Want to add value to your business? New hires can teach you a ton. Find out how you can get fresh insights from day one that can help shape the way you do things – for the better.
Believe it or not, the people who recently joined your company can help you immensely. Since they have fresh eyes, they can let you know which aspects of your business are in great shape – and also advise on areas that are unnecessarily complicated or unclear.
Make the most of your hiring process by including feedback sessions into their onboarding. Here’s how:
Great first impressions are important, especially when you bring new team members on board. Immediately after onboarding, get your recruits’ perspective on your brand.
Since they haven’t been part of watercooler conversations, or seen the back and forth on your company Slack, they can provide the valuable perspective of an outsider. In other words, they’re pretty much like an in-house market research team. This will also make new team members feel like they are part of the decision-making process right from the start.
Before you onboard your staff, ask a crucial question: “From what you’ve experienced so far, what would you say our brand values are?”
Full warning: you might be surprised by their response. The lived experience of your company might be totally different than the adjectives that are listed on the ‘About’ page of your website.
Sabrina Son from Tinypulse suggests a few additional questions to ask during the onboarding process: “What strikes you most about your new job?”, “What aspect of this job excites you?”, “What makes you nervous?” By collecting this information, you’ll learn how to make the first few weeks of your new employee’s experience as smooth as possible.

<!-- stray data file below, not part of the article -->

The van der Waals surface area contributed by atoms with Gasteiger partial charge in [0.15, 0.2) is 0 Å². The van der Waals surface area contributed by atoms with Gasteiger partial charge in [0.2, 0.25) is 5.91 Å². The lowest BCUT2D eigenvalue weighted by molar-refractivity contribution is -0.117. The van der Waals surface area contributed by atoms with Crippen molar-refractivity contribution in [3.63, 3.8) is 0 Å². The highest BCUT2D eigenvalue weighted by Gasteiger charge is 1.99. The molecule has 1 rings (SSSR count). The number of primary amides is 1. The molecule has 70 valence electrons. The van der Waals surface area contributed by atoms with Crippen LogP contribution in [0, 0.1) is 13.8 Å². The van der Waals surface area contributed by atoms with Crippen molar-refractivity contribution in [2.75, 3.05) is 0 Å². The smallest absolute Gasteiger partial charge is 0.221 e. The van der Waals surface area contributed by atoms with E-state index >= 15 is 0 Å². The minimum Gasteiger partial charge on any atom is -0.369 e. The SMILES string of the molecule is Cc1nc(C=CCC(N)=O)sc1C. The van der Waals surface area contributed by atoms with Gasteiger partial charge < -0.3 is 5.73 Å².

The lived experience of your company might be totally different than the adjectives that are listed on the ‘About’ page of your website.
Your new hires have a diverse set of professional backgrounds–– so use them! Take advantage of their expertise by asking about the best–– and worst–– parts of their last job. You’ll learn about everything from terribly managed invoicing systems to an amazing “take your dog to work” day. Learn from the mistakes of their last employer, and don’t make them yourselves.
Lastly, ask how they think the onboarding process itself is going. Are they confused by anything? Do they wish that the timeline was different? Even if you can’t help this current round of employees, their answers will serve future additions to your team.
You can learn a lot from a first impression… but what about a thirtieth? Check in with your newbies a month into their job, and see where they’ve run into some bumps in the road. Use the answers as research for improvement, and use the suggestions for employees in the future.
As Tristan Claridge says in Social Capital Research, “We want to employ people who have the requisite human capital to perform their role and ideally to contribute meaningfully to organizational goals… but once they enter our organisation will they continue to excel?”
If your organization doesn’t maintain a positive and open culture, it can be very difficult for even the brightest employee to thrive. Notice how your new staff were operating at the beginning of their employment with your company–– and compare that to their behavior after operating within your organization for a month. How has their attitude changed? In what ways has your corporate culture impacted them?
While noticing these subtle differences can be a lot of work, it will provide some impactful insights about your company’s culture.